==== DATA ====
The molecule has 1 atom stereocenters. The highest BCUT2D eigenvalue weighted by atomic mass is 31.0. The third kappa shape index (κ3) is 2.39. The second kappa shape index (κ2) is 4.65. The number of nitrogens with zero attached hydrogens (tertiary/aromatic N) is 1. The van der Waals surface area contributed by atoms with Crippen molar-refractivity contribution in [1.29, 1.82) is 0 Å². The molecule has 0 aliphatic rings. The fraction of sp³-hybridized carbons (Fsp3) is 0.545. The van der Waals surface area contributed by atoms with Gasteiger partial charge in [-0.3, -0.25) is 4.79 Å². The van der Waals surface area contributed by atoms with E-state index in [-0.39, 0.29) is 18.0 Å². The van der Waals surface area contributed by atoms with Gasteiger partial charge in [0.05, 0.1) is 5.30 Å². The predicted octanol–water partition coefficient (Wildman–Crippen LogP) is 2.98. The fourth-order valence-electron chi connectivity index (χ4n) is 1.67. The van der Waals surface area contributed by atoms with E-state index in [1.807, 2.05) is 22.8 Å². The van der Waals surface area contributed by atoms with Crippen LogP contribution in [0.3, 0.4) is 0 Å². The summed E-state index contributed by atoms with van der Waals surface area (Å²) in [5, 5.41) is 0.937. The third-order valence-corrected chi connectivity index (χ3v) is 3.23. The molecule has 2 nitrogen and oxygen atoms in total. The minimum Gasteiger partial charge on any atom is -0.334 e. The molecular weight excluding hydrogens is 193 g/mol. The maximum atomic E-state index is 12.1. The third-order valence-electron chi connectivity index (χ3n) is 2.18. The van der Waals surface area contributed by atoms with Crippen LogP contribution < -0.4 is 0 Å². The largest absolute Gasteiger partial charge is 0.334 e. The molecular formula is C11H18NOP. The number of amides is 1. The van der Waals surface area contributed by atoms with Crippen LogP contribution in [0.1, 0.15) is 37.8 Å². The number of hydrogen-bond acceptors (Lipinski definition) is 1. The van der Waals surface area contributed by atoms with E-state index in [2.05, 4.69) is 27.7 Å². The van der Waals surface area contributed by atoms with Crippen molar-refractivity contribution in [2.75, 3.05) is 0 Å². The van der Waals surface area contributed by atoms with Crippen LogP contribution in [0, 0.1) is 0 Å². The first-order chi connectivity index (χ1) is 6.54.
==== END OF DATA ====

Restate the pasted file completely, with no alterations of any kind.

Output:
The molecule has 1 atom stereocenters. The highest BCUT2D eigenvalue weighted by atomic mass is 31.0. The third kappa shape index (κ3) is 2.39. The second kappa shape index (κ2) is 4.65. The number of nitrogens with zero attached hydrogens (tertiary/aromatic N) is 1. The van der Waals surface area contributed by atoms with Crippen molar-refractivity contribution in [1.29, 1.82) is 0 Å². The molecule has 0 aliphatic rings. The fraction of sp³-hybridized carbons (Fsp3) is 0.545. The van der Waals surface area contributed by atoms with Gasteiger partial charge in [-0.3, -0.25) is 4.79 Å². The van der Waals surface area contributed by atoms with E-state index in [-0.39, 0.29) is 18.0 Å². The van der Waals surface area contributed by atoms with Gasteiger partial charge in [0.05, 0.1) is 5.30 Å². The predicted octanol–water partition coefficient (Wildman–Crippen LogP) is 2.98. The fourth-order valence-electron chi connectivity index (χ4n) is 1.67. The van der Waals surface area contributed by atoms with E-state index in [1.807, 2.05) is 22.8 Å². The van der Waals surface area contributed by atoms with Crippen LogP contribution in [0.3, 0.4) is 0 Å². The summed E-state index contributed by atoms with van der Waals surface area (Å²) in [5, 5.41) is 0.937. The third-order valence-corrected chi connectivity index (χ3v) is 3.23. The molecule has 2 nitrogen and oxygen atoms in total. The minimum Gasteiger partial charge on any atom is -0.334 e. The molecular weight excluding hydrogens is 193 g/mol. The maximum atomic E-state index is 12.1. The third-order valence-electron chi connectivity index (χ3n) is 2.18. The van der Waals surface area contributed by atoms with Crippen LogP contribution < -0.4 is 0 Å². The largest absolute Gasteiger partial charge is 0.334 e. The molecular formula is C11H18NOP. The number of amides is 1. The van der Waals surface area contributed by atoms with Crippen LogP contribution in [0.1, 0.15) is 37.8 Å². The number of hydrogen-bond acceptors (Lipinski definition) is 1. The van der Waals surface area contributed by atoms with E-state index in [2.05, 4.69) is 27.7 Å². The van der Waals surface area contributed by atoms with Crippen molar-refractivity contribution in [2.75, 3.05) is 0 Å². The van der Waals surface area contributed by atoms with Crippen LogP contribution in [0, 0.1) is 0 Å². The first-order chi connectivity index (χ1) is 6.54.